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Mr. Tophat - Dusk to Dawn Music Album Reviews

The Swedish producer and frequent Robyn collaborator offers an ambitious three-album suite of understated, occasionally disquieting techno nocturnes.
Hardcore Robyn fans already know the work of Swedish producer Rudolf Nordström, aka Mr. Tophat. He co-produced “Baby Forgive Me” and “Beach2k20,” two of the gorgeous, gently filtered house-pop tracks from last year’s Honey; his own 2017 release Trust Me, a three-song, 35-minute EP of throbbing, desaturated grooves, featured Robyn throughout. His latest solo release, Dusk to Dawn, is an ambitious three-album suite of understated, occasionally disquieting techno nocturnes. More melodic than the distortion-warped A Memoir From the Youth, two and a half hours of mostly chill, mid-tempo house conceal interesting moments within slack expanses. At its best, it’s a triple-album endurance listen that rewards partial concentration; at its slowest, it’s an illustration that Tophat’s signature long-format tracks don’t scale.

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Sean Henry - Fink Music Album Reviews


Evolving from the lo-fi sound of his home recordings, the New York singer-songwriter significantly steps up his studio chops, but his songs’ emotional register often remains frustratingly oblique.

To call your record Fink is a risky proposition. Is it a wry joke? A self-own? In the case of the debut studio album from the lo-fi artist Sean Henry, the loaded title feels out of step with the record itself, which too often shies away from leaving much of an impression at all.


Given the poignant origins of Fink’s title—his father, now deceased, spray-painted the word in their basement where the two would stare at it and laugh, a foreboding memory turned familial relic—you might expect the album to feel similarly charged, either through detailed storytelling or palpable emotion. After all, on Henry’s 2015 demo tape, It’s All About Me, he spouted 16 songs’ worth of intimate musings on friendship, love, and life as if he had anecdotes to spare. According to Henry, the very word “fink,” which felt shocking and powerful in childhood, has begun to seem strangely relatable as he has entered adulthood. Yet these songs come up short of expanding upon that sentiment, and it’s difficult to tell if that’s because Henry’s lyrics cut off before exploring his stories deeper or because his vocal delivery is equal parts detached and campy, a sneaky way of pointing out emotions instead of feeling them.

Fink is a hit-or-miss collection of songs focused largely on anxiety. Henry’s style has been termed “soft grunge”—heavy guitar pop with a sad undertone, like if Heatmiser covered DSU, that’s fleshed out with a backing band he assembled in New York. His brand of lyricism concentrates on simplistic imagery and hyper-repetitive lines, which works for a song like “Party Fiend,” where his nagging pleas reveal a weary dejection. But the brunt of the album fixates on forced imagery (“Gum in Hair”) and middle-school existentialism (“Virgo,” “Are We Alive?”). Even when handling a subject like depression, on “Hard Down,” Henry reaches for surface-level descriptors (“Hard down/I want no one around/When I’m down, I’m down”). It’s possible he purposefully uses flat language to mirror depression’s crippling effects, but his yappy singing has the effect of both underselling the emotion and slighting the subject matter. The album’s touchstone influences—Elliott Smith, Sparklehorse, (Sandy) Alex G—root their songs in deceptively intricate lyrics to tackle subjects like the cyclical pain of self-sabotage or the heartbreak of addiction. Henry never quite accomplishes that on Fink, despite addressing similarly personal topics.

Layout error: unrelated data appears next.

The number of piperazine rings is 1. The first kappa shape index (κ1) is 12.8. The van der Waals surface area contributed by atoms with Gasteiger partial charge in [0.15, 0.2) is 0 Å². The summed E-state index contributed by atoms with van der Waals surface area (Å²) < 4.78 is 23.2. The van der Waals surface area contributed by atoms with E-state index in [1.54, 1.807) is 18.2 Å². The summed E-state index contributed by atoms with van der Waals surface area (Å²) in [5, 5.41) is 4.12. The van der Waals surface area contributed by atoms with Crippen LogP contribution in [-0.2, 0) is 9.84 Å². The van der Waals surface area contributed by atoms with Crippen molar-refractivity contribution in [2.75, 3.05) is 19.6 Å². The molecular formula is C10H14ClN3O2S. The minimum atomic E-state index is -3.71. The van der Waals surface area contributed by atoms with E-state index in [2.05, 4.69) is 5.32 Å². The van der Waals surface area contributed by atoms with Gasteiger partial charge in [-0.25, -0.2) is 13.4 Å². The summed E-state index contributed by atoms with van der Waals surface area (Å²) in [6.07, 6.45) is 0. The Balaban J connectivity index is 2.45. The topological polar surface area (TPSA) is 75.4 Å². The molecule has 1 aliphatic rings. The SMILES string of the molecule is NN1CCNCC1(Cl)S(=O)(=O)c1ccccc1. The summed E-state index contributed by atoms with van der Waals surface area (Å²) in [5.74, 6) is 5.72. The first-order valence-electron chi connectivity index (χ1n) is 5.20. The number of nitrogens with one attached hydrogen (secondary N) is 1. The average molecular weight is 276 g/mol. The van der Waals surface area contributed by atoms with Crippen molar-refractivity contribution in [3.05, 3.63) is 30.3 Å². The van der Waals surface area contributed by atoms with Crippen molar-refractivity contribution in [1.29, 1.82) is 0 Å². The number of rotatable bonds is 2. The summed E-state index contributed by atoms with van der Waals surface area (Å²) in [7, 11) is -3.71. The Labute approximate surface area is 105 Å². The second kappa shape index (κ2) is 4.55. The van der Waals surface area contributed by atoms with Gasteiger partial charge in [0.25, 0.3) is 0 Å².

What Fink lacks in lyrical depth and delivery, Henry compensates for with studio savvy. His knack for affecting chords and catchy melodies, present even in his early material as Boy Crush, blossoms here with pedal-laden electric guitars and a heaviness his lo-fi home recordings didn’t capture. Opener “Imperfection” pairs an unassuming acoustic guitar part with cushy synth, a complement to the droning guitars and percussive bounciness of “Those Imaginary.” “Going Backwards Again,” despite its limited lyrics, gets a jolt of life from reversed guitars in the style of the Beatles’ Revolver, the type of musical detail that moves you the way a profound statement might. The biggest-sounding track on the record, “The Ants,” is a perfect combination of Henry’s skills. Sinister electric guitars build towards a taunting call-and-response bridge where an angry session squashing ants reaches a point of mania, his short phrasing playing up the emotion.

While the production on songs like these elevates what Sean Henry can do instrumentally, it simultaneously widens the gap between that and his lyric-writing skills. His messages feel muffled, as though he had chosen a few journal entry phrases without doing the work to explain their importance, either through more elaborate lyrics or more expressive vocal delivery. That lack of intricacy in Fink is odd, given the wide range of subject matter he covered in It’s All About Me. If nothing else, Fink showcases Henry’s newfound strength writing grittier music, even if his words get lost in the shadows of his guitar.

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